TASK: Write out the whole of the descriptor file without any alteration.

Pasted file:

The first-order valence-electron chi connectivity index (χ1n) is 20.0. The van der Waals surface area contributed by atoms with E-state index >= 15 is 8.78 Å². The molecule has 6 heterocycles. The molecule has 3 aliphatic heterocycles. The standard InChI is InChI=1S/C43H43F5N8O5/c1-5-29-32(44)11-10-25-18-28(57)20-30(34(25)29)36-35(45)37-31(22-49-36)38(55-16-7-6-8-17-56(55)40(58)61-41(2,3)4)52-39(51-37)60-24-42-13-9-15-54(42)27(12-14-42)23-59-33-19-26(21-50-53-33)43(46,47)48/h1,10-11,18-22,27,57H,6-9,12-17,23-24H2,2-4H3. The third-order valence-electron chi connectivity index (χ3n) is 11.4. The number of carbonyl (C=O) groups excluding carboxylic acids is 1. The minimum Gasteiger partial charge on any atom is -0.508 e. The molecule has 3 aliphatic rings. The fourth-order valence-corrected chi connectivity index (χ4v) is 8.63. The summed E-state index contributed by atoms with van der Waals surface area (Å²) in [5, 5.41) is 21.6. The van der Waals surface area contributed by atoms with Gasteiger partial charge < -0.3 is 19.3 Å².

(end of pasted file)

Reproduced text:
The first-order valence-electron chi connectivity index (χ1n) is 20.0. The van der Waals surface area contributed by atoms with E-state index >= 15 is 8.78 Å². The molecule has 6 heterocycles. The molecule has 3 aliphatic heterocycles. The standard InChI is InChI=1S/C43H43F5N8O5/c1-5-29-32(44)11-10-25-18-28(57)20-30(34(25)29)36-35(45)37-31(22-49-36)38(55-16-7-6-8-17-56(55)40(58)61-41(2,3)4)52-39(51-37)60-24-42-13-9-15-54(42)27(12-14-42)23-59-33-19-26(21-50-53-33)43(46,47)48/h1,10-11,18-22,27,57H,6-9,12-17,23-24H2,2-4H3. The third-order valence-electron chi connectivity index (χ3n) is 11.4. The number of carbonyl (C=O) groups excluding carboxylic acids is 1. The minimum Gasteiger partial charge on any atom is -0.508 e. The molecule has 3 aliphatic rings. The fourth-order valence-corrected chi connectivity index (χ4v) is 8.63. The summed E-state index contributed by atoms with van der Waals surface area (Å²) in [5, 5.41) is 21.6. The van der Waals surface area contributed by atoms with Gasteiger partial charge < -0.3 is 19.3 Å².